The experience of being an immigrant kid in between two very different cultures is what inspired the name and concept behind Third Culture Bakery, which is located a few miles away from Sunday Bakeshop in Berkeley. Open since 2018, itís the brainchild of husbands Wenter Shyu, 31, and Sam Butarbutar, 32. Nine months into their courtship, they decided to open a bakery together and expand Butarbutarís mochi muffin business beyond wholesale and pop-ups. The mochi muffin, still a signature item, is influenced by Butarbutarís Indonesian roots and made with California-grown mochiko rice flour.

The operation has blossomed, with two locations in Colorado and a second San Francisco Bay Area store planned. Their menu includes mochi brownies and butter mochi doughnuts with glazes like matcha, ube, and black sesame.

Shyu said many non-Asian patrons have never been exposed to some of the ingredients.

"Itís a lot of educating. Even when you educate and share where it comes from, people are judging it. Itís a very mixed bag. Itís also very rewarding because then you get to see their reaction trying this new thing theyíve never had in their life," he said.

Shyu recalls some awkward situations, such as one in May when Third Culture was featured on a Denver TV station as part of Asian American Pacific Islander Heritage Month. The finished segment included "Oriental music" that Shyu, who was born in Taiwan, described as "cringe-y and uncomfortable."

"I told the news station, if you guys did a piece on Black History Month and added tribal African music, there would be an outrage," Shyu said. "Somehow for Asian Americans, thatís OK. Thatís the exact thing weíre trying to fight against."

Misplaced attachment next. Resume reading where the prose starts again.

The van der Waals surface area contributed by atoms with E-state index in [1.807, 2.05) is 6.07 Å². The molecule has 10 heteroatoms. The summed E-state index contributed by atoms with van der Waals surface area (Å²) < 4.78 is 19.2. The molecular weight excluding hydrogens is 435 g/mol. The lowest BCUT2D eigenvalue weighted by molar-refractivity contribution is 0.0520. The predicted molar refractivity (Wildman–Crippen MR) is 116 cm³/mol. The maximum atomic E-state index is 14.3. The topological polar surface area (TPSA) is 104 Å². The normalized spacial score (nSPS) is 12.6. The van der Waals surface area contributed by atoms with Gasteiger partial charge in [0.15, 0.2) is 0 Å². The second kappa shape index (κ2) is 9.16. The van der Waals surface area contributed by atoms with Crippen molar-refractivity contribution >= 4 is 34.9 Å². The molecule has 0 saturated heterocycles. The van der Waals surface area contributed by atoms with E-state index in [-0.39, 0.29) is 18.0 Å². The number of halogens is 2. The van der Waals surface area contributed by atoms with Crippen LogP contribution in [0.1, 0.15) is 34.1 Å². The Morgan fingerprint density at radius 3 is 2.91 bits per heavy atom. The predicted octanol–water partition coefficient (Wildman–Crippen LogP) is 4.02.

For these bakeries, integrating Asian flavor profiles isnít a gimmick. Itís what feels natural and authentic, said Deuki Hong, 31, whose Sunday Family Hospitality Group launched Sunday Bakeshop, and who loves Lauís outside-the-pastry-box thinking.

"When I was running a Korean barbecue, we were known also for corn cheese, a little melty side dish ... She took that and was like, ĎIím gonna make a pastry out of it,í" said Hong, co-author of Koreatown: A Cookbook. "Wow, this came from our conversation that was very personal to me and it also tastes really delicious."

Rose Nguyen, a 34-year-old former nurse, switched careers and opened Rose Ave Bakery inside The Block Foodhall in Washington, D.C., in March 2020, just before a pandemic shutdown. Nguyen was peddling Instagrammable morsels like strawberry lychee rose donuts, ube cake, and matcha chocolate cookies. She won over enough foodies to keep going with online orders until fully reopening this June.